How to Start an In-Person Youth Climate Court
Steps to Set up a Youth Climate Court:
Get together with a couple friends, designate yourselves a Youth Climate Court and start planning a trial.
Decide which government (city? county? state?) you want to put on trial for not adequately protecting young people’s human rights.
Gather interested volunteers to be “officers of the court.” Everyone then decides who will serve as the judge, the prosecuting attorney or attorneys, the six to twelve members of the jury and, possibly, someone to liase with the accused government to help them get ready to participate.
Meet with any adults (teachers, community members, parents, etc) who will be asked to help throughout the process, and determine the extent of their involvement and how they will help.
Decide on the date and location for the trial.
Decide on the approximate length of time you would like the trial to last (90 minutes? two hours? more?) and how much time will be allotted for each portion – prosecutor’s case, witness testimony, questioning of witnesses, defendants’ case, summations by each side, jury deliberations, announcement of the verdict and next steps, etc.
Write a short description of what the Youth Climate Court is and what the trial will entail. This will be the document you can hand to anyone interested in what you are doing, to the media, and especially to members of the government you will put on trial.
Identify one person to connect with as many local media outlets as possible and invite them to cover the trial. The more media coverage the more influence your court will have.
Youth Court officers begin preparing their roles, arguments, written briefs, etc, and begin planning details about how the trial will proceed. Since the Court’s conclusion may require that the defendant government “prepare an adequate Climate Action Plan,” this is the time to think through what the Court will consider adequate for such a plan.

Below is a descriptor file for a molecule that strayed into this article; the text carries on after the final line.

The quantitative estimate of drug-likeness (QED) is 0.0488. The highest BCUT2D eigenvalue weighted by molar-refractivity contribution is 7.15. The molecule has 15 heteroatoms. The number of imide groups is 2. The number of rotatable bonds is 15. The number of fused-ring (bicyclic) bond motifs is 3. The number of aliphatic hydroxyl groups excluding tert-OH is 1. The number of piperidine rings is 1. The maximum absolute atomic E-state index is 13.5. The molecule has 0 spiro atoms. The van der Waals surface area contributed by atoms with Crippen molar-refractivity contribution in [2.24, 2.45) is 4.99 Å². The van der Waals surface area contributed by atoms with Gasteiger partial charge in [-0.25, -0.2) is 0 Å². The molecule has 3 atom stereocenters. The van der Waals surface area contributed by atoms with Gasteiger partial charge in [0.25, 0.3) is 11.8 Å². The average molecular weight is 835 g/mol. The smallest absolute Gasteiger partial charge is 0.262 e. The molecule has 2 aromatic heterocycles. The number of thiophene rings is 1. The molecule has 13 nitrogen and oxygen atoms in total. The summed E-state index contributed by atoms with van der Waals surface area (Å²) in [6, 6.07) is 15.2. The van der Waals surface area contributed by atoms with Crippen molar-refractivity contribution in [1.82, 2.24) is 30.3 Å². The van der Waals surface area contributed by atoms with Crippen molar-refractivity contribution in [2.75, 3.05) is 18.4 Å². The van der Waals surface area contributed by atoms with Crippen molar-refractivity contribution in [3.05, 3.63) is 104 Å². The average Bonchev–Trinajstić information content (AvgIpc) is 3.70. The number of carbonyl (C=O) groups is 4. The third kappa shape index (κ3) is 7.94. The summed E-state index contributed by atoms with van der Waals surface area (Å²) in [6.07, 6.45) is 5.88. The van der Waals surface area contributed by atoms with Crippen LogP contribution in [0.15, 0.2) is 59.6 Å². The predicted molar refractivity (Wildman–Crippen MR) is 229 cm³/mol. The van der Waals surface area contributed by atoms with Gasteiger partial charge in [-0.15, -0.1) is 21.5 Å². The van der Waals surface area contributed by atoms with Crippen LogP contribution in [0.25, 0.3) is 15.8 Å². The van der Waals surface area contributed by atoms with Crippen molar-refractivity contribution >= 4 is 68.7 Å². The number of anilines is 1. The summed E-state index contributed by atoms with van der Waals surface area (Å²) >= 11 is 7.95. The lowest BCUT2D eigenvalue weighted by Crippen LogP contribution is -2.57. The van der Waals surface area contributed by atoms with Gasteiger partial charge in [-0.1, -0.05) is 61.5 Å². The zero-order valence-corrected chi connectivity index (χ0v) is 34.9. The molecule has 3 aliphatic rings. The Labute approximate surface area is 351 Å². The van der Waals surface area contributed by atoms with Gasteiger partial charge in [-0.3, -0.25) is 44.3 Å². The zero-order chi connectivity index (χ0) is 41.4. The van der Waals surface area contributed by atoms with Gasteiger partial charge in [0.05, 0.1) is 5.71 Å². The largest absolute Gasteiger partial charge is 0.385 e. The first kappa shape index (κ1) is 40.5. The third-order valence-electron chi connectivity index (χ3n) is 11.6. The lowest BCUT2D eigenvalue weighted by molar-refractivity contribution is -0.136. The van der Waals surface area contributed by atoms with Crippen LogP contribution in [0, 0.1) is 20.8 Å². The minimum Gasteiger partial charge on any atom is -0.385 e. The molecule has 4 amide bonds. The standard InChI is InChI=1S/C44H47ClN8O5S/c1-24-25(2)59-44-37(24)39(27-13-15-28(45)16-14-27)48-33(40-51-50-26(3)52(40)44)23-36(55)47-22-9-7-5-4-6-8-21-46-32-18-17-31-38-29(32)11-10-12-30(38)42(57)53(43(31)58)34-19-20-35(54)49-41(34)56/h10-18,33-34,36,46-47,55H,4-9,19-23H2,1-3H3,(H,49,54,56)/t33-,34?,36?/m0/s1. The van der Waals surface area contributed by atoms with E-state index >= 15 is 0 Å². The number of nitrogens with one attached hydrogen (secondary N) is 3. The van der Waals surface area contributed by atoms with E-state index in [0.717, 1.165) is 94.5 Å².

While Youth Court officers are preparing, now will be the time to contact members of the defendant government, explain what you are doing and that the trial will be public and covered by media. You will then formally (in person and in writing) issue the government a “summons” to send to the trial a representative who will explain the government’s point of view and defend its interests.
It will help to practice first by conducting a mock court session, maybe in front of a class, to work out any glitches.
On the appointed day for the trial, everyone arrives and prepares the venue. Then everyone takes their places and the judge formally opens the court session.
During the trial, the judge’s role is to ensure that everything proceeds as planned and in an orderly manner. The prosecutor(s) present their arguments, call their witnesses, and make their case. The defendants (government representatives) do the same. Time is allowed for questioning witnesses.
When the prosecution and defense have completed their presentations, the jury members retire to a private room to deliberate and decide whether the defendant government should be found guilty of failing to protect citizens’ rights or has done an adequate job of protecting those rights. If the defendant government is found not guilty, then the Court congratulates them and encourages them to work with other governments to address the climate crisis.
If the defendant government is found guilty of failing to protect those rights, then the Court issues a formal mandate to the government. The mandate could take one of two forms. a) It could require that the government enter into a restorative justice process with the Youth Court in which the Youth Court and the government explore together what the government should do to best restore a sense justice will be done and its human rights obligationswill be met. Or b) it could simply require the government to develop a science-based and human-rights-informed Climate Action Plan and submit it to the Court by a specific date.